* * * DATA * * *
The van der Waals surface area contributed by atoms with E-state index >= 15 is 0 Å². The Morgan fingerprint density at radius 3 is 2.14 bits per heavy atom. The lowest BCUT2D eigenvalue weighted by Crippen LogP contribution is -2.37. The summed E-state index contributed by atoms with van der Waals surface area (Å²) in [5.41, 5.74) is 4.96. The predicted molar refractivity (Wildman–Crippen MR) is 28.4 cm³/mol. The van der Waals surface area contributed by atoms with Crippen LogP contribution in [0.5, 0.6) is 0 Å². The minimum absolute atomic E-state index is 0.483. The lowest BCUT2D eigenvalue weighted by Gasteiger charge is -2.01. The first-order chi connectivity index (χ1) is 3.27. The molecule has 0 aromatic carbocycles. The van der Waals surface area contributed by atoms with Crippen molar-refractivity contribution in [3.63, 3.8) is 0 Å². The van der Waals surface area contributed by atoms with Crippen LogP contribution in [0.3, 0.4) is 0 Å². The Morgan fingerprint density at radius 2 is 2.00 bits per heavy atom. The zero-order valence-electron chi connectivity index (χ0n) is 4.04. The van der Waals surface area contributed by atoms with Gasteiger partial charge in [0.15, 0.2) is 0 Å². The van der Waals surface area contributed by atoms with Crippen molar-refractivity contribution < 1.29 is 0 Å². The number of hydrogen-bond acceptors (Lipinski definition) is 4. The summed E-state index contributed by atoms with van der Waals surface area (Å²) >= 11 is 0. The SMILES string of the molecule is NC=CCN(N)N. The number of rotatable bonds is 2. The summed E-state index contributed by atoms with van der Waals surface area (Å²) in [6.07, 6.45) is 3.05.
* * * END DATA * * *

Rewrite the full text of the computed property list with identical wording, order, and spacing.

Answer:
The van der Waals surface area contributed by atoms with E-state index >= 15 is 0 Å². The Morgan fingerprint density at radius 3 is 2.14 bits per heavy atom. The lowest BCUT2D eigenvalue weighted by Crippen LogP contribution is -2.37. The summed E-state index contributed by atoms with van der Waals surface area (Å²) in [5.41, 5.74) is 4.96. The predicted molar refractivity (Wildman–Crippen MR) is 28.4 cm³/mol. The van der Waals surface area contributed by atoms with Crippen LogP contribution in [0.5, 0.6) is 0 Å². The minimum absolute atomic E-state index is 0.483. The lowest BCUT2D eigenvalue weighted by Gasteiger charge is -2.01. The first-order chi connectivity index (χ1) is 3.27. The molecule has 0 aromatic carbocycles. The van der Waals surface area contributed by atoms with Crippen molar-refractivity contribution in [3.63, 3.8) is 0 Å². The van der Waals surface area contributed by atoms with Crippen LogP contribution in [0.3, 0.4) is 0 Å². The Morgan fingerprint density at radius 2 is 2.00 bits per heavy atom. The zero-order valence-electron chi connectivity index (χ0n) is 4.04. The van der Waals surface area contributed by atoms with Gasteiger partial charge in [0.15, 0.2) is 0 Å². The van der Waals surface area contributed by atoms with Crippen molar-refractivity contribution < 1.29 is 0 Å². The number of hydrogen-bond acceptors (Lipinski definition) is 4. The summed E-state index contributed by atoms with van der Waals surface area (Å²) >= 11 is 0. The SMILES string of the molecule is NC=CCN(N)N. The number of rotatable bonds is 2. The summed E-state index contributed by atoms with van der Waals surface area (Å²) in [6.07, 6.45) is 3.05.